… that would make me 50% Lutheran and 50% Catholic, anyway, so the fact that I, a Catholic, went to my first Lutheran service today, shouldn’t be that huge of a surprise, right? The fact that I liked it and would like to go back shouldn’t be a surprise either, right?
I really loved going to my first Lutheran service. I do love being Catholic… but you know, the Lutherans have a lot going for them. Their services really aren’t much different at all from a Catholic Mass (aside from the whole communion thing… details details). I arrived late with a friend and we sat in the front row because she was a music minister. At first it was kind of awkward… the non-Lutheran in the front row and all… especially the non-Lutheran who typically sits in the dark back row at her usual Sunday service… but it was easy to get over.
“First Reading” and “Second Reading” were changed to “First Lesson” and “Second Lesson.” There was still a Gospel message. There was still a lot of music. There was still prayer and some of the words were exactly the same. The confession prayer (whatever it’s called… even I don’t know) at the beginning was basically the exact same concept but with different words. One of my favorite moments at this service was when the sermon started. A woman came up and was talking, and I turned to my friend and asked her if anyone could give the sermon. And she said that usually the pastor gave the sermon. And I was perplexed at first why a woman was up there speaking when it was the pastor’s job to give the sermon… and then I saw the collar. I almost leapt for joy. I believe I made some kind of audible noise that the people around me could have picked up on when I said, “THE PASTOR IS A WOMAN!!! THAT’S SO AWESOME!!!!” And it was! And you see… the world didn’t fall apart. I was not distracted by her presence aside from the initial confusion. I didn’t think her being a woman took away from her message.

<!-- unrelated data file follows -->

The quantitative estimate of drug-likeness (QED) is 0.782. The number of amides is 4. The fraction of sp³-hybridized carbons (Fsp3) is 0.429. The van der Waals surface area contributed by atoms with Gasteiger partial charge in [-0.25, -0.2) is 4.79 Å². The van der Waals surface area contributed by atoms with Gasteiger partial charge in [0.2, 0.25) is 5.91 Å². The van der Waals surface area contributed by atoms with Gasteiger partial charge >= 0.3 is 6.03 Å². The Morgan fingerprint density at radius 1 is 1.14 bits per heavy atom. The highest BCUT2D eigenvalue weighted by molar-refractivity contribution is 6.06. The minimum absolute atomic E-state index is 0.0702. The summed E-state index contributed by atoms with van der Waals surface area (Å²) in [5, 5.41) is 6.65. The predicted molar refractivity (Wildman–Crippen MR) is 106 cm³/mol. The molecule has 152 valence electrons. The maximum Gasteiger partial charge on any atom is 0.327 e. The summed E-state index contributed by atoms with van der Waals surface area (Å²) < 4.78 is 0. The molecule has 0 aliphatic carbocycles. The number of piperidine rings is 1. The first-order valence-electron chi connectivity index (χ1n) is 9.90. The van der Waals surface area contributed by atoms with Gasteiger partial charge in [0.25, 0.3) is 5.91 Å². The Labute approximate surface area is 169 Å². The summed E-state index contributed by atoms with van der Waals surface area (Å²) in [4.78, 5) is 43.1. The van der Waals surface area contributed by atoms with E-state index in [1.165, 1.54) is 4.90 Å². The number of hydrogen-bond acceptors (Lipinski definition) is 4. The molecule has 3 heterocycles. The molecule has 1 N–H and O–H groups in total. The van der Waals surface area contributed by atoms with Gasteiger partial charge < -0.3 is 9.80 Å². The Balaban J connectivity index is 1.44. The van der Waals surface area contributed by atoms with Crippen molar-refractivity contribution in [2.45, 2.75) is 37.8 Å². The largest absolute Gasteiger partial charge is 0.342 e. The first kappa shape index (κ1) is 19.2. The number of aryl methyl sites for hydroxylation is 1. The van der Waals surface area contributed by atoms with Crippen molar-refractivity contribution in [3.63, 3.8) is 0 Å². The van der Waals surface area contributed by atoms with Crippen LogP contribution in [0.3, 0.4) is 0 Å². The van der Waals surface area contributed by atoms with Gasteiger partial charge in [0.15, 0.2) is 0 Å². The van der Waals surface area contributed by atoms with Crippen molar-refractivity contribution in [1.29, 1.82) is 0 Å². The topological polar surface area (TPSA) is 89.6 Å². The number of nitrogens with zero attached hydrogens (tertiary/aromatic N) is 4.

My second favorite moment occurred at communion. I wasn’t sure if I could actually receive it, or if I should, given the differences in theology… but the other pastor (a man, who was even involved in the choir, which I thought was great in itself… the fact that the priest had such an active role within the community itself) announced that the communion was open to everyone, regardless of faith or denomination. The bread was a gigantic loaf split in two and distributed among the congregation (there were even gluten-free options available for people with allergies), and each person picked up a cup for the wine to be poured into, rather than sip from a communal cup. I loved that I was welcome to receive communion despite my Catholic-ness (because the Catholic Church is rather exclusive about who can receive the body and blood), and feeling that connection with the community made me feel a stronger connection with Christ.
I genuinely enjoyed my experience. It’s not going to make me stop going to Catholic Mass, or convert… but I really enjoyed it. I also enjoyed being able to experience what it’s like being the odd man out when it comes to attending a church service… because for the past 3 years in college, my friend was the Lutheran at the Catholic Church. It was certainly an eye-opening experience.